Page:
I have to admit, I took my sweet time to write this post and release this tool, but the time has finally come. I am finally ready to publish pwndrop, which has been in development for the last two years. Rewritten from scratch once (Angular.js was not a right choice) and stalled for multiple months due to busy times at work.
The timing for the release isn't ideal, but at least I hope using pwndrop can help you get through these tough weeks/months.
Also stay at home, don't eat bats and do not burn any 5G antennas.
If you want to jump straight in and grab the tool, follow this link to Github:
What is pwndrop?
Pwndrop is a self-deployable file hosting service for red teamers, allowing to easily upload and share payloads over HTTP and WebDAV.
If you've ever wasted a whole evening setting up a web server just to host a few files and get that
.htaccess file redirection working, fear no more. Your future evenings are safe from being wasted again!
With pwndrop you can set up your own on-premise file server. The features are specifically tailored for red teamers, willing to host their payloads, but the tool can also be used as a normal file sharing service. All uploaded files are accessible via HTTP, HTTPS and WebDAV.
Before jumping into describing what features are present on release, I wanted to give away some information on the tool's development process.
Under the hood
For a long time I wanted a self-hosted Dropbox, which would allow me to easily upload and share files with custom URL paths. There is of course Python's SimpleHTTPServer, which has a decent fanbase, but I badly wanted something that would have a web UI with drag & drop interface and deployable with a single command. The idea was born. I knew I'd make a backend in GO, but I had no experience in using any of the modern frontend libraries. It was 2018 back then and I decided it will be a good opportunity to learn something new.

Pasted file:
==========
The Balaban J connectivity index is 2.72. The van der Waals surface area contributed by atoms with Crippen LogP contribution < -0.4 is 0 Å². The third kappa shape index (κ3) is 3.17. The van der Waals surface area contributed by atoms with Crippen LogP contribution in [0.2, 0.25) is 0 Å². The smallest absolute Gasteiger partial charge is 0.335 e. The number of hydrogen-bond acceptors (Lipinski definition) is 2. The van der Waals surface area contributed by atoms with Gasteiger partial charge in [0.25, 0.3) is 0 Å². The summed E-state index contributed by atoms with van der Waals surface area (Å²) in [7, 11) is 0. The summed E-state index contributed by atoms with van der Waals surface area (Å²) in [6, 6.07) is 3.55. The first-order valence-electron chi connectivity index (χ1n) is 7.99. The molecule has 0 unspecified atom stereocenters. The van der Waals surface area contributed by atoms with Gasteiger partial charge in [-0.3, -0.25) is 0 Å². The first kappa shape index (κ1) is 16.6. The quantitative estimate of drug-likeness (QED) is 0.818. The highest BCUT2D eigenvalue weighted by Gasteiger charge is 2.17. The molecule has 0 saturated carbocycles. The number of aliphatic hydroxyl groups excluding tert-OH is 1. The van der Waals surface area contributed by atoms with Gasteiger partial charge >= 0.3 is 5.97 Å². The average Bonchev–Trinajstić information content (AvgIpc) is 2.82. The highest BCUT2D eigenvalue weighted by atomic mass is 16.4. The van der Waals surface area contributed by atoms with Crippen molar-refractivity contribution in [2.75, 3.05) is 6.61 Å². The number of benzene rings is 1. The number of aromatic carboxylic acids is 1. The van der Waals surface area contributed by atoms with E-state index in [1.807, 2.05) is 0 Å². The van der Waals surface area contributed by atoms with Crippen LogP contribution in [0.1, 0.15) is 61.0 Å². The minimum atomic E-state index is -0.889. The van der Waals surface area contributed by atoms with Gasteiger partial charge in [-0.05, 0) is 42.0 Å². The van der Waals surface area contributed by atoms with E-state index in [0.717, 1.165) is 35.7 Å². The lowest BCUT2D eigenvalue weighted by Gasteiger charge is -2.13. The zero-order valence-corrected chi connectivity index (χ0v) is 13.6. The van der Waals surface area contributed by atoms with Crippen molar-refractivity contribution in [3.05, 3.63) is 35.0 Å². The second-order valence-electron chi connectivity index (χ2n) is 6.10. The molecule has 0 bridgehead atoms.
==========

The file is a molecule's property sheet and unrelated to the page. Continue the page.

First came in an idea of using Angular.js, since it is a very robust and well supported framework. In the end, it turned out to be too bloated for my needs and the amount of things I had to learn to just to make a simple UI (I'm looking at you TypeScript) was staggering. I managed to get a proof of concept version working and then scratched the whole project to start anew, almost a year later.
Then in 2019, a really smart and creative red teamer Jared Haight @jaredhaight released his C2 framework FactionC2 at TROOPERS19. I immediately fell in love with the web UI he did and after chatting a bit with him, I learned he used Vue.js. Vue seemed to be lightweight, relatively new and already pretty popular, which made it a perfect choice. Thanks Jared for inspiration!
I bought Vue.js course at Udemy and in few weeks I was ready to go. If you want to make a tool with a web interface, do check out Vue as it may fit your needs as well.
For my own and your convenience I got rid of all of the npm + webpack clutter to slim down the project as much as possible. When I found out that a small project like pwndrop requires 1000MB of preinstalled packages through
npm init, the decision to put the project on a diet was made. I wanted to simplify working with the project as much as possible and cut out the unnecessary middleware. Even using webpack requires learning a ton on how to configure it and I definitely didn't want to spend any extra time on that. Now the project doesn't take more than 70MB of precious hard drive space.
All in all, I've detached the frontend entirely from the build process, allowing the UI files to reside in their own folder, making them easily accessible for modifications and updates. The backend, on the other hand, is a single executable file, which installs itself and runs as a daemon in a background.